Can we bully our kids out of bullying?

Bullying parentI don’t have a lot of faith in most bullying programs in schools. Mainly because they focus on the children and not the families. I believe a lot of bullying is generated in homes where bullying occurs. We don’t realize it because bullying is part of our traditional parenting methods. We punish and threaten children to get them to do what we want. Isn’t that bullying? To many children it feels that way—somebody bigger and more powerful telling me what to do or else. When parents find out their child is bullying at school, what is the typical outcome? That child will be yelled at, lectured to, punished in some way—in other words, bullied. Bullying is an everyday occurrence in most homes. It’s a wonder we don’t have more bullies.

Not only are children bullied by their parents, but parents live in a world of bullies. Look at corporate America. It seems that the only way to get ahead these days is to be a bully among those competing for jobs. The media shows our children how all the time. Movies, Youtube, video games are all full of scenarios that show the success of bullies getting what they want.

We have to start at the foundation. We must engage in peaceful, empathic, accepting ways of parenting. That doesn’t mean accepting behavior no matter what. It means accepting the child, who he is and how he views his world, in order to connect and then have influence over his behavior. Everyone’s needs in the family are equally relevant. Problem solving means anyone can say, This isn’t working for me. How can we make it work for both/all of us?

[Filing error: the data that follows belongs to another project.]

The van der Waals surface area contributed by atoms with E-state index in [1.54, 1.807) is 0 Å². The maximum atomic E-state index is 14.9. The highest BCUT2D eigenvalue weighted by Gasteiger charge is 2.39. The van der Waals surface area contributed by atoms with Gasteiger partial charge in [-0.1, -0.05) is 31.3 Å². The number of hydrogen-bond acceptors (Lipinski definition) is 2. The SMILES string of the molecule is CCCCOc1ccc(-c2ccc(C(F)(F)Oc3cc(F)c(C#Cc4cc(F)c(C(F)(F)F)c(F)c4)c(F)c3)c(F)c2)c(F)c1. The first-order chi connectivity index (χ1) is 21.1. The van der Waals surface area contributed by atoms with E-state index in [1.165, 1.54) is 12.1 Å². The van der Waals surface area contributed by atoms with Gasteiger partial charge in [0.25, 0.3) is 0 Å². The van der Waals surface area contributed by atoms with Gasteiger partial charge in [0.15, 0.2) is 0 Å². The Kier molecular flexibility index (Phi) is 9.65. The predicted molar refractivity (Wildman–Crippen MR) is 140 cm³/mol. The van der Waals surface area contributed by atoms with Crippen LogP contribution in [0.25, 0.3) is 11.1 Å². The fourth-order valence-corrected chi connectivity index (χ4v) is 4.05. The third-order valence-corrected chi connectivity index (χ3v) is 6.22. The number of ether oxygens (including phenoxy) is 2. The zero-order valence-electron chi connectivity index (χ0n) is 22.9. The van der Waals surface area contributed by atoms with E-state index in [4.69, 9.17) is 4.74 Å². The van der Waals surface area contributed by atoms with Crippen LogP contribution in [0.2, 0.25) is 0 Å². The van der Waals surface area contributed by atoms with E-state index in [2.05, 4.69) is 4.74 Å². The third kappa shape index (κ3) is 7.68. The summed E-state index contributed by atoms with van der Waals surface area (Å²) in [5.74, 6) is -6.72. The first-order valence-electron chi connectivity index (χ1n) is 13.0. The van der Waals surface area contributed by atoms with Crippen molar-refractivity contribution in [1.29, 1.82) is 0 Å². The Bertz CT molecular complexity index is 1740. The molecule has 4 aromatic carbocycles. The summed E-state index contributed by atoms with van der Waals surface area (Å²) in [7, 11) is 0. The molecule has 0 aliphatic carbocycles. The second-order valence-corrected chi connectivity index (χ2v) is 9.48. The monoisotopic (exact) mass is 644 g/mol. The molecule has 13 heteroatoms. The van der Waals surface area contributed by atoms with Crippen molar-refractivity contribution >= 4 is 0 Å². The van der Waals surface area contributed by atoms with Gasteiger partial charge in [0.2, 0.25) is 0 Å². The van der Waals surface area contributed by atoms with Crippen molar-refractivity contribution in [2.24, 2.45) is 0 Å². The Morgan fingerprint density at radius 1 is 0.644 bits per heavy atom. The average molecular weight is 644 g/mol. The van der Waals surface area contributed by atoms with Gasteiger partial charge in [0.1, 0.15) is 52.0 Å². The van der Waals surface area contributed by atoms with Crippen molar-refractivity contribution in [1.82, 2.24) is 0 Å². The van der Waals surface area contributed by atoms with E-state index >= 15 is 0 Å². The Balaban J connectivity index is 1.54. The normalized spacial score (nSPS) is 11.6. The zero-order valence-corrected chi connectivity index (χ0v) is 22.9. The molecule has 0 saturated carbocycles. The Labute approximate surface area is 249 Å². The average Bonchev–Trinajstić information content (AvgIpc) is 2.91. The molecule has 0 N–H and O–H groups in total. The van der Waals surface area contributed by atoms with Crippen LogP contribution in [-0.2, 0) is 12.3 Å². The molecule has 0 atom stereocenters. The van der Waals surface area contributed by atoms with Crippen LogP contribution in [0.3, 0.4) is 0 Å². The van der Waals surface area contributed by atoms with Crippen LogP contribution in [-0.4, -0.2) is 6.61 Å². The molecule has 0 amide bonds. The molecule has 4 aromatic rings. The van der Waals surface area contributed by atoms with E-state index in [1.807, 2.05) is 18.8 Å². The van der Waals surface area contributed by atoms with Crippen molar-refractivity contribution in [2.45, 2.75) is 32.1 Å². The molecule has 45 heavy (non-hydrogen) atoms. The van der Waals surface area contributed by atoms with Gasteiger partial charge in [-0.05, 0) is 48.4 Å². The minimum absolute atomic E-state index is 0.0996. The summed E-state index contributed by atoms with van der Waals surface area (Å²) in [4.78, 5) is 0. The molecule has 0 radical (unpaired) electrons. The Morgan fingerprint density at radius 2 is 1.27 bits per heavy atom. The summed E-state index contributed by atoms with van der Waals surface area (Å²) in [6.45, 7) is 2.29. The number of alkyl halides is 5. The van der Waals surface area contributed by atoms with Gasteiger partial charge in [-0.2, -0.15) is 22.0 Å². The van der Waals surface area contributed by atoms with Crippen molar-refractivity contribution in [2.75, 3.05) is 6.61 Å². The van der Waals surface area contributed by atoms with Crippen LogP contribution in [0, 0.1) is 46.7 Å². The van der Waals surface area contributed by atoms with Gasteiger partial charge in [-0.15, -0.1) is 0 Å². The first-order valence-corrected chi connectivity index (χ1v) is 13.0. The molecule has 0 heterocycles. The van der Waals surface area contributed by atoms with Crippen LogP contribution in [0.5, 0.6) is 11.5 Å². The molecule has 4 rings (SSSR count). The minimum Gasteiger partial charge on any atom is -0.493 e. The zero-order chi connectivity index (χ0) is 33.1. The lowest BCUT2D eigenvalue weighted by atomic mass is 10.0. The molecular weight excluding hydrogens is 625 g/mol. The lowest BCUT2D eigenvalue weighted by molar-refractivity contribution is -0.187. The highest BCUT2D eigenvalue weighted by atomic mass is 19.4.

Siblings bully each other and parents freak out. There is a certain amount of sibling skirmishes that need to be allowed and worked out without parental involvement, but if true bullying is happening then intervention is needed—but not the traditional kind. Punishing or banishing the aggressor to her room only fuels her anger and determination. Parents can facilitate conflict resolution so children learn at home how to get their feelings out and heard and how to solve a problem in a way that no one loses. Children then learn how to get what they want but they learn how to do it while respecting and cooperating with the other.

We need to admit that families are at the root of bullying—not to be blamed for it but to take responsibility for the words and actions that influence young vulnerable minds. We have bought into the reward and punishment system of parenting, but our children haven’t—yet. We need to put an end to it and not until we do will we see an end to bullying.

Addition 9/10/19:

Parents Who Belittle Their Kids May Be Raising Bullies.
Interviews with more than 1,400 teens revealed that those subjected to derisive parenting were more likely to develop dysregulated anger, which is often a sign of difficulty controlling emotions and puts teenagers at a higher risk for both bullying and for becoming bully victims. Study senior author Dr. Daniel Dickson writes, “Implications from our study are far-reaching: Practitioners and parents should be informed of the potential long-term costs of sometimes seemingly harmless parenting behaviors such as belittlement and sarcasm… Parents must be reminded of their influence on adolescents’ emotions and should take steps to ensure that adolescents do not feel ridiculed at home.”
Journal of Youth and Adolescence, July 2019

6 thoughts on “Can we bully our kids out of bullying?